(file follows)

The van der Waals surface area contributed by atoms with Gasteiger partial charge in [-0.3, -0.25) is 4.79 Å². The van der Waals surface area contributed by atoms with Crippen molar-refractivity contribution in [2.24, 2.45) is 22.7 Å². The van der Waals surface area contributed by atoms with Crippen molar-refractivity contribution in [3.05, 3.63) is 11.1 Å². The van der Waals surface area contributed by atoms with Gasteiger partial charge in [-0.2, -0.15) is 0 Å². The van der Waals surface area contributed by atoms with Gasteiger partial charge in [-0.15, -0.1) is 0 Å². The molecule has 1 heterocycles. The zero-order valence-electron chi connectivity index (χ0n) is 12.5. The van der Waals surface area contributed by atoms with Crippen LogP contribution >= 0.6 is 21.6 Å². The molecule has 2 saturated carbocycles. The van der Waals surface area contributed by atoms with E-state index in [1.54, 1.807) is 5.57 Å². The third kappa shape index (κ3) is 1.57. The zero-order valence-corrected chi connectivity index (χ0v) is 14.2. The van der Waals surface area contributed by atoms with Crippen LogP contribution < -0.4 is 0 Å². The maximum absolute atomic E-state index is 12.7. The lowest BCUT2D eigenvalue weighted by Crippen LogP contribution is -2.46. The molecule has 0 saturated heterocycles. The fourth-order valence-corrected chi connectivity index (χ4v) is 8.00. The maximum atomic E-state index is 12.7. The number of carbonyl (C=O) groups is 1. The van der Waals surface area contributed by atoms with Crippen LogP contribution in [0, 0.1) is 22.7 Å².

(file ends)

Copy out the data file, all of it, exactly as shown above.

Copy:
The van der Waals surface area contributed by atoms with Gasteiger partial charge in [-0.3, -0.25) is 4.79 Å². The van der Waals surface area contributed by atoms with Crippen molar-refractivity contribution in [2.24, 2.45) is 22.7 Å². The van der Waals surface area contributed by atoms with Crippen molar-refractivity contribution in [3.05, 3.63) is 11.1 Å². The van der Waals surface area contributed by atoms with Gasteiger partial charge in [-0.2, -0.15) is 0 Å². The van der Waals surface area contributed by atoms with Gasteiger partial charge in [-0.15, -0.1) is 0 Å². The molecule has 1 heterocycles. The zero-order valence-electron chi connectivity index (χ0n) is 12.5. The van der Waals surface area contributed by atoms with Crippen LogP contribution >= 0.6 is 21.6 Å². The molecule has 2 saturated carbocycles. The van der Waals surface area contributed by atoms with E-state index in [1.54, 1.807) is 5.57 Å². The third kappa shape index (κ3) is 1.57. The zero-order valence-corrected chi connectivity index (χ0v) is 14.2. The van der Waals surface area contributed by atoms with Crippen LogP contribution < -0.4 is 0 Å². The maximum absolute atomic E-state index is 12.7. The lowest BCUT2D eigenvalue weighted by Crippen LogP contribution is -2.46. The molecule has 0 saturated heterocycles. The fourth-order valence-corrected chi connectivity index (χ4v) is 8.00. The maximum atomic E-state index is 12.7. The number of carbonyl (C=O) groups is 1. The van der Waals surface area contributed by atoms with Crippen LogP contribution in [0, 0.1) is 22.7 Å².